Sophie Huber never set out to make movies, but she changed her mind in split-second or rather it was a split second changed her mind.
“I realized I’d have half-a-second [where he was open],” Huber says of her subject Harry Dean Stanton, the legendary character actor of “Repo Man” and “Big Love” fame who’s almost as legendary for his reticence as he is for his extraordinary world-weary mug. Yet Huber, a friend of Stanton’s for over two decades wanted to bring attention to something he’s not as well-known for, his singing, which is as genuine and sweetly gravelly as his performances in other mediums.
But a funny thing happened on the way to the recording studio – Huber discovered Stanton would crack a window ever so slightly to ponder what the lyrics meant and cracked a window ever so slightly to reflect on his life, from his upbringing in Kentucky to stumbling into a career where he could be himself. Soon enough, she enlisted the help of cinematographer Seamus McGarvey (“Atonement”) and though Stanton himself was a tougher sell, Huber eventually got permission to make a beautiful portrait of the man who never considered himself much of an artist, told as much through the songs and clips from his career as it is through his friends and collaborators such as David Lynch, Sam Shepard, Debbie Harry and Kris Kristofferson, who tells a killer story from the making of “Cisco Pike.”
Unlike Stanton, Huber was more open to sitting down to talk about the making of her film, and did so in nearly the exact same spot where she first met him at the cozy, dimly lit Italian joint Dan Tana’s in West Hollywood.
How did you actually first get to know Harry?
Two booths over. [laughs] We met through a mutual friend 20 years ago right there and we’ve been friends ever since.
Was it interesting to have one experience of knowing him and then having another by placing a camera on him when you know he’s so private?
First of all, it was a really long journey to get him to agree to have a camera there. I did expect resistance, but not to that degree. So many times I thought it was going to be impossible to do it, but eventually we persuaded him and it was basically through telling him that it’s going to be a documentary, that we were just going to focus on the music and record some songs and that will be it.
It changes a little bit if you’re friends then you do a documentary about your friend, you obviously want something from them, so it gets a little bit tricky friendship-wise because we would talk a lot on the phone before, but all of a sudden, I’d want to save that for the times when we would film him. So it shifted a little bit, but we survived it well.
Were you ever conflicted as to what you’d want to be public versus what would be kept private?
He’s professional enough to know what he says on camera might be used. I could’ve made the choice to go find some relatives, but that was clear that I didn’t want to portray him that way and only reveal what he’s willing to reveal.
You’re able to get these really relaxed interviews from Harry’s friends and collaborators. Was it an easy process of getting them to be so comfortable?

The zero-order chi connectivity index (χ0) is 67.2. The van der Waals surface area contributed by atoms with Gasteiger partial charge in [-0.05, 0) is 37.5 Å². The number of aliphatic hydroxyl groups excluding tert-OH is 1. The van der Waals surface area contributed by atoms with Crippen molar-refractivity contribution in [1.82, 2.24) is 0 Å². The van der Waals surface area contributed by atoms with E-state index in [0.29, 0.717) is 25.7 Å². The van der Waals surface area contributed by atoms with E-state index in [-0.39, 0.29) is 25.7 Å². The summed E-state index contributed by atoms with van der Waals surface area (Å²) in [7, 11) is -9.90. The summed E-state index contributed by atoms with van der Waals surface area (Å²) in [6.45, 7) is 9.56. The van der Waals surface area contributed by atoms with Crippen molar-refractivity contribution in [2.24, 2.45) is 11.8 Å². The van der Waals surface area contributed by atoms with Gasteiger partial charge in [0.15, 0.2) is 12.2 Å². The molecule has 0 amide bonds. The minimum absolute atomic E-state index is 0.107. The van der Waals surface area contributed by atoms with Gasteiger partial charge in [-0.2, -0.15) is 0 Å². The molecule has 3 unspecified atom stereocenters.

Usually, it would take a long time to get to them because we had to go through publicists and agents who never get back to you. Luckily, I found a way to most of them, then once you sit with Debbie Harry or Sam or Kristoffersen or Lynch, it was different because they interacted with Harry more. It was important to me to create something that had a relaxed tone because that’s how I experienced Harry.
Both the songs and the clips you use are carefully curated. How did you choose which ones to tell Harry’s story?
I really had to find things because he doesn’t say much verbally. I would have to fill these holes. To me, the songs say a lot about his emotional life and he chose the songs that he sings, so I just tried to find places for them so that they’ll be connected to the things to the left and right of it. [Harry] says, “Everything is connected, it’s all one connected whole,” so I tried to find these visual connections or thematic connections. Sometimes I would just take a visual clue to put a clip where it is.
Did the songs come first?
Before I started doing the documentary, I started recording songs with him at his home because he’s never really recorded, except for the films that he’s done. That started the whole thing, and then that was the way to persuade him to do the movie, so that’s the centerpiece. Except in acting, that’s how he really expresses himself and he would be a little more open after he sang.
Did you actually think of recording an album first?
Yeah, first it was an album. It didn’t even cross my mind it could be a film, but when I started recording him, I thought I have to document it somehow because there are so many things happening in his face too that enhance the songs.
Did the aesthetic of black-and-white inside and color when he ventured outdoors come about fairly naturally?
It was clear quite quickly because Harry looks better in black and white and it’s more dramatic. The other thing is I wanted to create the illusion that it would be [like] spending a day with Harry or a night, rather, in real time. We shot at his house in the daytime and then to connect it with the driving scenes, which was more difficult. If it’s black and white, you can almost believe it would be at night.
Was there a favorite moment did you have during filming?
Probably the first day of shooting, after having such a hard time getting him to agree [to make the film]. That day, we were at his house for two hours and at the end he sang “Danny Boy” and there I just knew we had something really special.